• Industry Jargon
  • Software/Hardware Packages
  • Job-specific Buzzwords
  • Degrees or Certifications
  • University or College Names
  • Company Names
  • Service Types
  • Professional Organizations

Creating an effective resume that will get noticed these days takes a bit of work. Much more than just listing your accomplishments. If you have any suggestions, be sure to include them in the comments section.



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  • Edd P
    Edd P
    Any of the words above, pro or con, should be considered in context.  You accomplished an exceptional list!Thanks,
  • Jane C
    Jane C
    It really isn't a factor in  the hospitality industry, because experience can't compete with youth and good looks.  The employers like the extensive resume on paper, but are turned off when they see how "mature" the applicant is once the interview begins.  I remember being the young, attractive candidate that was always hired, no matter what  the qualifications.  What is your advice to the middle aged job seekers with lots of experience and plain Jane looks.
  • Maylynn T
    Maylynn T
    Great info and insight and can be taken under advisement even for a non-college grad creating a resume. However, as an  HR assistant (non-degree) I agree with Parker: correct spelling & grammar are important in weeding through those resumes for positions (and there are a lot out there) that are "blue collar". Thankfully, there is still some human element involved in relation to hiring for these "lowly" positions. Hmmmm.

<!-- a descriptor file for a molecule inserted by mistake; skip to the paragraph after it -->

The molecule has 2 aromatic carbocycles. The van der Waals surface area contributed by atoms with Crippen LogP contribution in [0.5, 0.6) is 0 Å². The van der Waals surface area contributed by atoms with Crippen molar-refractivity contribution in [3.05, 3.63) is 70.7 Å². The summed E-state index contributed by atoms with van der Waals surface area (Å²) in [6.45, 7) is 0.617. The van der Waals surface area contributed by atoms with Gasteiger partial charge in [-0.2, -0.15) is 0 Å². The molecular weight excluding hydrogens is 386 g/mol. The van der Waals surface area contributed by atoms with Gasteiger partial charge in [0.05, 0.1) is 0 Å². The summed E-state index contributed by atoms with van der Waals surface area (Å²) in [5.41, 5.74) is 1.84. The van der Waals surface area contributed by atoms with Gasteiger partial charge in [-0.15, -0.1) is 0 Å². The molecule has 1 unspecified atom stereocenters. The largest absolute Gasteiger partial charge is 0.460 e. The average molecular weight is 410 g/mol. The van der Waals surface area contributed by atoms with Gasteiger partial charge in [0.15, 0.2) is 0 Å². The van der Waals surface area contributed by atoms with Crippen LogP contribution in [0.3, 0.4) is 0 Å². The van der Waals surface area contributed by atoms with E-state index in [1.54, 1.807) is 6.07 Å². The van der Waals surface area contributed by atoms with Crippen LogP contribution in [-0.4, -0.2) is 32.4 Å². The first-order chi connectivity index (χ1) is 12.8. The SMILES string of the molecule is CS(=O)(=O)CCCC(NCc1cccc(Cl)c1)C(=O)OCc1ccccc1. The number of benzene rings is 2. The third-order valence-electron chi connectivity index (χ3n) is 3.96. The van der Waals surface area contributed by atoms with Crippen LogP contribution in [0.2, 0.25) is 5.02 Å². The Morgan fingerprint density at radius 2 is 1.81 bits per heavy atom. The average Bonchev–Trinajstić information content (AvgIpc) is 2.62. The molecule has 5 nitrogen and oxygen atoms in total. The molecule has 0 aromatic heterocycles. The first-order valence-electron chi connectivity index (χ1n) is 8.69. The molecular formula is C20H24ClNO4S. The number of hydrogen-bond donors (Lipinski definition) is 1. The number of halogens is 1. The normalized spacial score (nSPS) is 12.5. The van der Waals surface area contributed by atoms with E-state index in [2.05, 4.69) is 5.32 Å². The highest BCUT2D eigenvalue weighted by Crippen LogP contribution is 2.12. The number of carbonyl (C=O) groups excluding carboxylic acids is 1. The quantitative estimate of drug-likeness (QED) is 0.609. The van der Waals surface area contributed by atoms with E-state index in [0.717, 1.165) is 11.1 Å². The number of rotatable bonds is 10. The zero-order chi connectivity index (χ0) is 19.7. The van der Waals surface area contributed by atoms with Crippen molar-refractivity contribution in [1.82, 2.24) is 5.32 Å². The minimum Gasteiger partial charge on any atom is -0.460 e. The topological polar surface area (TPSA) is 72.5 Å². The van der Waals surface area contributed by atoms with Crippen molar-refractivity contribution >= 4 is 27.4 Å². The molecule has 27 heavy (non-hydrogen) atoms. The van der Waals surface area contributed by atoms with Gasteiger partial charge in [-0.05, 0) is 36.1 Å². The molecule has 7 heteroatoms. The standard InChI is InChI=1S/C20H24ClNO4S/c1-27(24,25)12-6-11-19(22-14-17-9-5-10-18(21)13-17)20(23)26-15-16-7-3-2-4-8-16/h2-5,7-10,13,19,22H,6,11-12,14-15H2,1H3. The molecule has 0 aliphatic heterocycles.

• Kathleen J
    Kathleen J
    This is a lot of important information presented in a very concise manner. I feel it will be very useful in my job search and could very well be the reason I get the call back and then the JOB!!!!!Thank you very much.
  • Kortez D
    Kortez D
    I really appreciate the information you presented. From this day forward, I would incorporate these methods into my recent resume and hopely recieve positive results shortly.
  • Shawn E
    Shawn E
    Nice and informative article.
  • James N
    James N
    I love this information.   Thank you.
  • Glenn S
    Glenn S
    Great use of words. Very helpful and time sensitive information.
  • Gail R
    Gail R
    Great article, I will be using thse tips to revise my resume.
  • Marc T
    Marc T
  • Nina S
    Nina S
    Thanks for the good article. It is true to the reality.
  • Lori H
    Lori H
    Very good article with the 9 words to "ditch" in a resume and the 9 "catch" words to use.  It was very helpful to me and I am rewriting my resume' now.  Thank you for the help and suggestions.   LJH